Religion is big business. Just how big? A new study, published Wednesday by a father-daughter researcher team, says religion is bigger than Facebook, Google and Apple — combined.

The article in the Interdisciplinary Journal of Research on Religion said that the annual revenues of faith-based enterprises — not just churches but hospitals, schools, charities and even gospel musicians and halal food makers — is more than $378 billion a year. And that’s not counting the annual shopping bonanza motivated by Christmas.

Georgetown University’s Brian Grim and the Newseum’s Melissa Grim — in a study sponsored by an organization called Faith Counts, which promotes the value of religion — produced a 31-page breakdown of all the ways religion contributes to the U.S. economy.

The largest chunk of that $378 billion tally comes from faith-based health-care systems. Religious groups run many of the hospitals in the United States; Catholic health systems alone reportedly account for 1 in 6 hospital beds in the country.

Then there are churches and congregations themselves. Based on prior censuses of U.S. bodies of worship, the Grims looked at 344,894 congregations, from 236 different religious denominations (217 of them Christian, and others ranging from Shinto to Tao to Zoroastrian). Collectively, those congregations count about half the American population as members. The average annual income for a congregation, the study said, is $242,910.

Most of that income comes from members’ donations and dues, meaning Americans give $74.5 billion to their congregations per year, the study said.

Religious charities also contribute to the economy. By far the largest faith-based charity, according to the study, is Lutheran Services of America, with an annual operating revenue of about $21 billion. The study counted 17 more faith-based charities, all among Forbes’s 50 biggest charities in America, with revenues ranging from $300 million (Cross International) to $6.6 billion (YMCA USA).

Almost all the charities are Christian, except for the American Jewish Joint Distribution Committee, with an annual operating revenue of $400 million.

Religious revenues also include faith-based colleges and universities, where 2 million students pay more than $46.7 billion in tuition annually, the study said. The tally includes tuition revenues for religious elementary through high schools as well, plus the Christian book industry, sales of Christian music, the Christian cable networks EWTN and CBN and the $1.9 billion halal food industry that caters to faithful Muslim consumers. The study counted $12.5 billion in annual sales of traditional kosher foods, but not the $300 billion in food sold that has a kosher certification but, like everything from Oreos to Coca-Cola, is generally purchased by non-Jewish consumers.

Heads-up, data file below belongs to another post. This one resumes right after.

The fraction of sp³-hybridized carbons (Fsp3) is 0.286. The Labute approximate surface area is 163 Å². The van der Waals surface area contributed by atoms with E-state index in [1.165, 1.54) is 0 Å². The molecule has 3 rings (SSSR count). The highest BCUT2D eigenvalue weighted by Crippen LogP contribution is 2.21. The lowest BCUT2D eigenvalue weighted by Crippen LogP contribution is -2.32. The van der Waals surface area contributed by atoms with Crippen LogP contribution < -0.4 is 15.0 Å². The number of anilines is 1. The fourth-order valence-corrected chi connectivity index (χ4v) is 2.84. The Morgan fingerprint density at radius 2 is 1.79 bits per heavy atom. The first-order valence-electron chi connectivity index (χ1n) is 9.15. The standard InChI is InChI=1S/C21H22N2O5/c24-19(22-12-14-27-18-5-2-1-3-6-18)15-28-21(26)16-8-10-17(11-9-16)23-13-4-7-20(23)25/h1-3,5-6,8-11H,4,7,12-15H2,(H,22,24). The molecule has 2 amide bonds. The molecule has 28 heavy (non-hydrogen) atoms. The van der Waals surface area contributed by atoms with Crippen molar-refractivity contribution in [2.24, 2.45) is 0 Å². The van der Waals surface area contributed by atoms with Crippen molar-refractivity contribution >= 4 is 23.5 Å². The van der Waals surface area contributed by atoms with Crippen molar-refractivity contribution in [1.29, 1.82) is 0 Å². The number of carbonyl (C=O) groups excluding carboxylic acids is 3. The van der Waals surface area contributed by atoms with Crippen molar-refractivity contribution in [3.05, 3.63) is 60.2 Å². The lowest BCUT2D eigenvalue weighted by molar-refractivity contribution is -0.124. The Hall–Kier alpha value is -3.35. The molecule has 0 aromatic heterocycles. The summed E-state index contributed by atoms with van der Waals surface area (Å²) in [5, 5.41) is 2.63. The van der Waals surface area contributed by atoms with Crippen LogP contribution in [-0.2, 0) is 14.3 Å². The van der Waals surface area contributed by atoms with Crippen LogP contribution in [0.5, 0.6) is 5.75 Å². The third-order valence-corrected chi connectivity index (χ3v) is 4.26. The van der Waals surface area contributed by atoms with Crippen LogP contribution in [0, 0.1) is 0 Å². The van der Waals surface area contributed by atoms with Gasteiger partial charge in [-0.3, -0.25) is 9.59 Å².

The study suggested all sorts of other ways one could count the contribution of religion to the U.S. economy — the revenues of faith-linked businesses such as Hobby Lobby and Chick-fil-A, the box office profits of religious blockbuster movies such as “Heaven Is for Real,” even the household income of millions of Americans who run their financial lives guided by their faiths.

But sticking just to the direct profits of faith, religion comes out as highly lucrative — a larger chunk of the country’s $16 trillion GDP, the Grims pointed out, than many giant corporations.

This isn’t the first time that Brian, 57, a longtime researcher of religion in society, has enlisted the help of Melissa, 33.

Melissa has had an academic career spanning numerous fields — she said she studied ballet at the University of Oklahoma, then philosophy at Penn State, then theology, then law. When her father started working on counting up the economic value of American religion, she had just finished DePaul law school and was a research fellow at the Newseum in the District. She was perfectly placed to help him, and she was eager to get involved in his research just as she had when she was an undergraduate years ago.

“I think we’ve both learned from each other. Since he’s worked with me, he’s had to have a little more patience and understanding with his interns,” she joked.

Brian said he was impressed by his daughter’s research as they tried to track down hard-to-find information. There’s no readily available list of all the religious charities or hospitals in the country, for instance, he said. “Sort of like a detective, she would find things.”

“There’s an extra commitment when you’re working together with your family member,” he said. “When a project is something you share with those you love, the project itself becomes a meaningful project. It’s just just a job or an academic paper. It’s really a process of discovery. It’s fun to do.”

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